‘They’re all lawyers’: Labour voters look elsewhere in Batley byelection

Some blame local problems on Labour-led council and say party does not represent working class

“My brother was a miner, my dad was a builder, my mam was a barmaid who worked in mills, I was a nurse – you’re not going to vote anybody but Labour, are you?”

Cheryl Rowan, 62, is just the type of voter that the Labour party is desperately trying to hold on to in next week’s byelection in Batley and Spen, and in their former northern heartlands more generally. She lives in one of a small row of council houses in Heckmondwike, a town formerly known for manufacturing blankets as part of West Yorkshire’s heavy woollen district. That industry is long gone.

“There’s no shoe factories, no textiles, we were a northern powerhouse but now we ain’t got anything but restaurants and a new swimming pool that’s getting built that you can work at, and care … there’s no other jobs,” Rowan says.

Across Batley and Spen, almost one in three adults are economically inactive, compared with Britain’s average of just over one in five. However, home ownership is high in Heckmondwike: 71% of residents own their houses, and 60% of the homes are detached or semi-detached.

Known as Hecky, the town is a politically significant battleground in this byelection: Labour managed to hold on to the ward in May’s local elections, but the Conservative party doubled its votes.

Kim Leadbeater, the Labour candidate, and her older sister Jo Cox grew up in Heckmondwike and are well known here. James Pickles, 34, and Samantha Dakin, 30, remember Cox visiting the primary school that their two children attend, and are pleased to support Leadbeater. They both lost their jobs at the beginning of the pandemic and say they can understand why some locals “like to fight against power” by voting for other candidates, but they intend to remain loyal to Labour.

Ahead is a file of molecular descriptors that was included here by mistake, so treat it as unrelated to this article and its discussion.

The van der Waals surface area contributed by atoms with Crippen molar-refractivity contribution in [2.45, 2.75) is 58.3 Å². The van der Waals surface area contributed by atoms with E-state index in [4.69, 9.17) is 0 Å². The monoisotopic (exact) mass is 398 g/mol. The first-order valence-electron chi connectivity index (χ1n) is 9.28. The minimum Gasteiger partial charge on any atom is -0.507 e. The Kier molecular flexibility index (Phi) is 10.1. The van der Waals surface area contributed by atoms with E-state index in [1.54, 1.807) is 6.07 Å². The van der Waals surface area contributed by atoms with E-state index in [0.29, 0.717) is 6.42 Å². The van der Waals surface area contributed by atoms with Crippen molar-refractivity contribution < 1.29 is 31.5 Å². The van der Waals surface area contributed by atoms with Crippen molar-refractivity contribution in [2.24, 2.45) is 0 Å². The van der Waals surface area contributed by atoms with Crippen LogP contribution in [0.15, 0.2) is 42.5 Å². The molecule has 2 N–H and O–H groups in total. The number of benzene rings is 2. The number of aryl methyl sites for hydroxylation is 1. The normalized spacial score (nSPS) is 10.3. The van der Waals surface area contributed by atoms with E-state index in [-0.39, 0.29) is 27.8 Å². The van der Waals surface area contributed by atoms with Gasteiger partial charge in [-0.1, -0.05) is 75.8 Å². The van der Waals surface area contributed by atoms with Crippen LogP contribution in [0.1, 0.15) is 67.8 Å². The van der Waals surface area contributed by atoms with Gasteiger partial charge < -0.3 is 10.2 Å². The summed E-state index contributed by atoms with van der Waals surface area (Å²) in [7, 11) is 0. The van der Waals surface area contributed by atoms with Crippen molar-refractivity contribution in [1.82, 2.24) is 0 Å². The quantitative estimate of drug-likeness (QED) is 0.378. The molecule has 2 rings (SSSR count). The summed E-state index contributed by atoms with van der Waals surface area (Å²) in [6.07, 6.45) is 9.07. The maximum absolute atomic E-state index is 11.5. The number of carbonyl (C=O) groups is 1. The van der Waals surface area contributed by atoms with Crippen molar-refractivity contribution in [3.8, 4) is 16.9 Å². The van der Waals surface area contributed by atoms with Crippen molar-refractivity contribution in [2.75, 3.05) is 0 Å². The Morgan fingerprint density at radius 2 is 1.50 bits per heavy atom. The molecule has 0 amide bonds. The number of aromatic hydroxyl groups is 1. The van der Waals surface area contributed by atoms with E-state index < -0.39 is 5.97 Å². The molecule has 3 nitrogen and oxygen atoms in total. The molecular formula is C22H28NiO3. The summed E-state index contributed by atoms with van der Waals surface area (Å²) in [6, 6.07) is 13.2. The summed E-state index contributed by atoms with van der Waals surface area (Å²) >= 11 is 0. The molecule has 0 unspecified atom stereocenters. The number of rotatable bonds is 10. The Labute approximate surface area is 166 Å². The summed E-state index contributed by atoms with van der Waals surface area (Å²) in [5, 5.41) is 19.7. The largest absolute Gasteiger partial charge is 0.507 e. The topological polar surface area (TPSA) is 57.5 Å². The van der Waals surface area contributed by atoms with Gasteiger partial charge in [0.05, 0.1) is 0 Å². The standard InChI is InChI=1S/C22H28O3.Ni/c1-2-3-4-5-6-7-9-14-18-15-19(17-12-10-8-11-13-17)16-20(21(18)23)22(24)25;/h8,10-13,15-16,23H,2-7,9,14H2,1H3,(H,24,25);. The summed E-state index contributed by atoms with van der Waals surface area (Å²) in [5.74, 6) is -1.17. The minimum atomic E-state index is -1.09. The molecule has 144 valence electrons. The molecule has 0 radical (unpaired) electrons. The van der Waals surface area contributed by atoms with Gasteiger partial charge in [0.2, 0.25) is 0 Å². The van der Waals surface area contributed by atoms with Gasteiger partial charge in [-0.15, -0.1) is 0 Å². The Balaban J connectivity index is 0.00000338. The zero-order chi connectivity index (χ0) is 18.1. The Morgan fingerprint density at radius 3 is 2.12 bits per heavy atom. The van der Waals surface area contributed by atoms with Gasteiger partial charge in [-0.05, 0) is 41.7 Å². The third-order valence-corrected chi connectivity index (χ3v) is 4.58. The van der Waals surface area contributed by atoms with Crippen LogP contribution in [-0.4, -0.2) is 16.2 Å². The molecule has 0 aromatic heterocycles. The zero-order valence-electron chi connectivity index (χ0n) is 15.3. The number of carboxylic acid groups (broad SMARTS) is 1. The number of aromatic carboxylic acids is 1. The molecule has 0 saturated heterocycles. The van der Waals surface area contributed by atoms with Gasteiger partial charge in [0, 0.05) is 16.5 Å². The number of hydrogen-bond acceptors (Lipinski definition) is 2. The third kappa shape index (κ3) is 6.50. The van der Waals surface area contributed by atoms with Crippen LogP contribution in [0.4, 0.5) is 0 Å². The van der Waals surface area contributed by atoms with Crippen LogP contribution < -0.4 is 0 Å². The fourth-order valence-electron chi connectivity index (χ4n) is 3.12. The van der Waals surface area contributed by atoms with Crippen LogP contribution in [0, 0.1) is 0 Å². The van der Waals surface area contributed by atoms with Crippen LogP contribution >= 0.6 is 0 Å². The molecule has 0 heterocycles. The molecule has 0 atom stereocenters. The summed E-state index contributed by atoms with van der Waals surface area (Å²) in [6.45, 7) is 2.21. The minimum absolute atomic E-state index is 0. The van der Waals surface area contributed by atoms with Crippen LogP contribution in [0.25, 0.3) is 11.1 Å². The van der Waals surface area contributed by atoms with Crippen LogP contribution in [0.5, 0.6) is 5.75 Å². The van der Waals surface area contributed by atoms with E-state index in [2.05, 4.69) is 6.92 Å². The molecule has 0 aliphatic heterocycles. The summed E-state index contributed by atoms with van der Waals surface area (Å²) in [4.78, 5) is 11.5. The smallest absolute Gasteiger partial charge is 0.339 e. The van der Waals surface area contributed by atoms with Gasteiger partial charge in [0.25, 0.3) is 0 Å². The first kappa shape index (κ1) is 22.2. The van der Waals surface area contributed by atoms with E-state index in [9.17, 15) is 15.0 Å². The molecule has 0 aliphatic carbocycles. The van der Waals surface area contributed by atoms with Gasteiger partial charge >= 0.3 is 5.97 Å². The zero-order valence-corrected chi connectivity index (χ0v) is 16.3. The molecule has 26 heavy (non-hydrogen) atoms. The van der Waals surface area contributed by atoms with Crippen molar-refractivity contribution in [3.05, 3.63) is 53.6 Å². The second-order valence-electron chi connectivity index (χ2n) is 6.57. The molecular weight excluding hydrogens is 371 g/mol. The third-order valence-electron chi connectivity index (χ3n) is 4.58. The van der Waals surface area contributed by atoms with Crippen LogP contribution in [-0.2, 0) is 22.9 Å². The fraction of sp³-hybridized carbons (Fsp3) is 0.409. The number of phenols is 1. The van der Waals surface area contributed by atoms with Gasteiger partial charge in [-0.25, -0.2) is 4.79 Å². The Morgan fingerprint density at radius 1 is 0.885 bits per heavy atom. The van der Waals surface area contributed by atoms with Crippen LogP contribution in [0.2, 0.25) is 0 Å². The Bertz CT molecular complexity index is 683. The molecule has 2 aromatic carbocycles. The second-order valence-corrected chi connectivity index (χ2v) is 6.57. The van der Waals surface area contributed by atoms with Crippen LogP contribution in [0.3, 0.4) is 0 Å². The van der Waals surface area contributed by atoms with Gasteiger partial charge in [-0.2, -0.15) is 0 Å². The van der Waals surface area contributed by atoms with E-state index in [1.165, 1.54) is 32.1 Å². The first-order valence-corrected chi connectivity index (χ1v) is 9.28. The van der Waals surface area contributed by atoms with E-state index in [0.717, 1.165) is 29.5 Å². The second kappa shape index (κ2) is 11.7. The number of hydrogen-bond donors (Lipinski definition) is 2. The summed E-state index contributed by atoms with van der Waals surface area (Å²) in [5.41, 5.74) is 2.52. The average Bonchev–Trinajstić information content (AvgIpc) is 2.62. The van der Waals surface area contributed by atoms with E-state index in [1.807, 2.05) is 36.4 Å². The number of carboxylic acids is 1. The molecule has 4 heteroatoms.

James Pickles and Samantha Dakin
James Pickles and Samantha Dakin. Photograph: Christopher Thomond/The Guardian

Rowan, however, has had enough. Despite her lifelong affiliation to the party, she has gradually grown detached from it over the years, and for the first time in her life she will vote Conservative.

The reasons are myriad and stretch back years. As a Brexit supporter, she describes with disgust an image during the referendum campaign of remain politicians and Bob Geldof “on a yacht, shouting down at fishermen while drinking champagne”. She says Jeremy Corbyn “put me off totally”, and she does not think the party represents working-class people. “They’re all lawyers or doctors,” she says. “Keir Starmer – he was a lawyer, wasn’t it? He’s not Harold Wilson, is he?”

Leadbeater began her campaign with a strong focus on local issues that are continually raised by residents: poorly kept roads, rising crime rates, litter. However, many residents lay the blame for those issues at the feet of the local Labour-led council and previous Labour MPs.

Rowan acknowledges that the council has had to make cuts as a result of government-imposed austerity, but says: “It’s Labour who have been in power here, so you blame your local council, don’t you? They’ve got the money.”

Vote share

George Galloway’s entry into the race means the Labour campaign has also turned to foreign policy issues important to Muslim voters, who make up about one-fifth of the community. Rowan says she has good relationships with her Muslim neighbours, who check in on her and deliver food during religious festivals, but she dislikes this focus. “[The election is] about Heckmondwike … it’s not about Palestine and Israel. Why bring that into it?”

Other white voters cite this as a reason for not supporting Labour, such as Lisa James, 50, who worked in sales management pre-pandemic and is now a home carer. “I don’t believe that the Labour candidate’s got the interests of Batley and Spen [at heart], I think she’s more about foreign policy,” James says. She will also vote Conservative next week. “My dad would probably turn in his grave that I’ve voted Tory, but there you go.”